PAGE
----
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Talking Baseball

Your weekday baseball fix. Some days.



Posted by Mike on Wednesday, January 28, 2004

Ugueth Urtain Urbina

It's not often that I will have the chance to write about a man whose initials are all the letter U so I have decided to seize the opportunity. In the past I think I've been a little unfair with my criticism of Ugueth Urbina. Today I am going to set that right today by taking a step back and trying to look at him from a reasonably objective perspective. Urbina may never again put together a season that rivals his breakout performance in 1998 but since then he's consistently been a solid reliever in both leagues. These are his numbers since the 2000 season:

.................G..........IP..........SV..........BS..........ERA..........ERA+
2000.........13........13.1.........8............2...........4.05..........115
2001.........64........66.2........24...........4...........3.65..........126
2002.........61........60.0........40...........6...........3.00..........148
2003.........72........77.0........32...........6...........2.81..........160

Urbina missed almost all of the 2000 season because of injury but since then he has been a fairly effective pitcher. He's accumulated almost 100 saves over his last three full seasons while blowing just 16 and his ERA has been well below league average. His ERA has been consistently getting better and further away from the league average. In terms of results there has not been anything wrong with the way Urbina has pitched the last few years but the problem is that there are a few disturbing trends in his statistics.

While saves and ERA are good ways to compare a pitcher's effectiveness in a certain season they possess no real implications about his the future. The number of saves and blown saves a closer accumulates depends partially on his performance and partially on the situations that he is placed in by his team. A pitcher's strikeouts and walks are statistics for which he alone can be credited. Let's take a look at Urbina's recent strikeout rates:

..................K/9IP..........K/BB
2000..........14.85..........4.40
2001..........12.02..........3.71
2002..........10.65..........3.55
2003...........9.12...........2.52

Bad news here, Urbina has shown a dramatic decline in both his strikeouts per 9IP and strikeouts per walk. A declining strikeout rate is never a good thing for a pitcher and it is made worse when the decline in strikeouts is not accompanied by a reduction in the number walks the pitcher issues. This decline probably means that Urbina's stuff has worsened over the last few years and that batters are putting the bat on the ball more often. To make matters worse, when batters do put the ball in play against Urbina they're hitting it in the air now too. Here's his declining ground-ball to fly-ball ratio:

.................GB/FB
2000...........1.00
2001...........0.83
2002...........0.51
2003...........0.37
Career.........0.78

It would seem that Urbina is ripe for a dramatic drop-off in his performance. So why was he so good this year if he's declining so much? A combination of luck and what is still above average (though quickly diminishing) ability.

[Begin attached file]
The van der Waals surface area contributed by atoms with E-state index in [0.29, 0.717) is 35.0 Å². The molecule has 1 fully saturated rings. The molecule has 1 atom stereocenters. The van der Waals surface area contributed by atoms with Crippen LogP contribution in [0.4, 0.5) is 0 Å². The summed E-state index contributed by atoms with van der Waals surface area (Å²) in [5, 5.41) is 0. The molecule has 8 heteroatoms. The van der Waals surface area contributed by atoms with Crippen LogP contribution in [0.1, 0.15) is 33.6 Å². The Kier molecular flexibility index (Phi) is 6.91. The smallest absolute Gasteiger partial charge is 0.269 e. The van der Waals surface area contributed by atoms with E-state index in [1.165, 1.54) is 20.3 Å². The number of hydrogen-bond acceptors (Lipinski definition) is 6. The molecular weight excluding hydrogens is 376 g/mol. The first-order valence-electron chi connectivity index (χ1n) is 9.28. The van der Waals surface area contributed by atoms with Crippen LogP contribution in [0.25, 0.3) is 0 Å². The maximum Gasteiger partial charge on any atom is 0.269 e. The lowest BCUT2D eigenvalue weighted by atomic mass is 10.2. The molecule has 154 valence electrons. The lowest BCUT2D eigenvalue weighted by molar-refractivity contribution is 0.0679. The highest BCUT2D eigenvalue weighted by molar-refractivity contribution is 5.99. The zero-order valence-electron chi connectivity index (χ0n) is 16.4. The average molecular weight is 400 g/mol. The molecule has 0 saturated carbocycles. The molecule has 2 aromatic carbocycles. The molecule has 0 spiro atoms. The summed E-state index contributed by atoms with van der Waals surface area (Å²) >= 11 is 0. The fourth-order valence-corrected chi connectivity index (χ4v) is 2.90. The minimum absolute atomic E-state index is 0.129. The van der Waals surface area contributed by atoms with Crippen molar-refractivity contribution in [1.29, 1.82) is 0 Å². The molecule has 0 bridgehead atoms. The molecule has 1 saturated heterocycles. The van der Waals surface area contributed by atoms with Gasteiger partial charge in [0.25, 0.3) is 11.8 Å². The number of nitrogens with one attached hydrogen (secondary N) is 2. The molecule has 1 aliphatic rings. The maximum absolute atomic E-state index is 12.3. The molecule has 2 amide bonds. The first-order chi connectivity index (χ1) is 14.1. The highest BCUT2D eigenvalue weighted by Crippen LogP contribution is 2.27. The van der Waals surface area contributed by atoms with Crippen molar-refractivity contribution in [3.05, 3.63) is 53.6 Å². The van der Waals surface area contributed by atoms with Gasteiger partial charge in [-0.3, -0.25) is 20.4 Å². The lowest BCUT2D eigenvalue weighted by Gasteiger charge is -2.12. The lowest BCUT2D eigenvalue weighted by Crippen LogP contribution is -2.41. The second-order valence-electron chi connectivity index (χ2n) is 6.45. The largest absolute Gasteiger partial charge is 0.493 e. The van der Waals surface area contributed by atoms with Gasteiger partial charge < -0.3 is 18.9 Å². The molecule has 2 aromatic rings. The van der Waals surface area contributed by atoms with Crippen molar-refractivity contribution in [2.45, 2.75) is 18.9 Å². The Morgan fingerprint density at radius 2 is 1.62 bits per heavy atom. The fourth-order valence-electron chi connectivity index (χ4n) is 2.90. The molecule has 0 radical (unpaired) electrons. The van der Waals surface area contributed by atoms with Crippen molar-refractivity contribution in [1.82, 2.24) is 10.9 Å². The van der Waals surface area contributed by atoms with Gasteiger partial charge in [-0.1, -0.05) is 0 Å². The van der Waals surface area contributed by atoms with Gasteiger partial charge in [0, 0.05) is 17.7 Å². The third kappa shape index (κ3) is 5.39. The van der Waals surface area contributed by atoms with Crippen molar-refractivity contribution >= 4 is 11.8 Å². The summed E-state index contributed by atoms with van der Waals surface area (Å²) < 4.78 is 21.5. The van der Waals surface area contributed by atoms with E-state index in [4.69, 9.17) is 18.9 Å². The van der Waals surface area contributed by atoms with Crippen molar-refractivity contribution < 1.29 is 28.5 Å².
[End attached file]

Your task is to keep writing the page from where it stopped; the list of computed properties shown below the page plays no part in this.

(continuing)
I spent so much time today looking into Urbina's numbers because I found it rather odd that he would so adamantly be demanding so much money as a free agent this off-season. Is his service worth the $7+ million a year over 2 or 3 seasons he's currently demanding? Absolutely not. While still an effective reliever his declining numbers do not promote much confidence in his long term stability. At this point a multi-year deal is almost out of the question for him and even if he does back down and sign a one-year deal it will probably be well shy of the $7+ million he desires.

Also working against Urbina are the current market conditions. Keith Foulke, arguably the best reliever in the American League in 2003, signed with the Red Sox in December for $7 million a year over 3 years. Apparently Ugueth Urbina feels he should be making top-tier closer money. For humor's sake, here is a comparison of their 2003 numbers:

2003............G..........IP..........W..........L..........SV..........ERA
Urbina..........72.......77.0........3...........4..........32..........2.81
Foulke..........72.......86.2........9...........1..........43..........2.08

One step further, a look at their last 3 years combined:

...................G..........IP.........W..........L..........SV..........ERA
Urbina........197......203.2.......6..........12.........96..........3.14
Foulke........209......245.1......15.........14.........96..........2.42

Assuming Foulke is being paid close to market value by the Red Sox, Ugueth Urbina clearly does not deserve to receive a contract close to Foulke's in value. No doubt teams in need of a reliever have taken a look at Urbina this off-season. Unfortunately for Urbina these front offices have decided that he is not worth the risk after accounting for his declining strikeouts and "stuff." Numbers aside, a straight fastball and a mediocre slider are fairly easy to spot. The Red Sox after the 2002 season were so much against resigning Urbina that instead of overpaying him they decided that they were better off with a "bullpen-by-committee." While an ill-fated decision, it was proof that Urbina overvalues himself. If he keeps up his demand for a multi-year deal worth $7+ million per year he may be waiting for it to come for a very long time.


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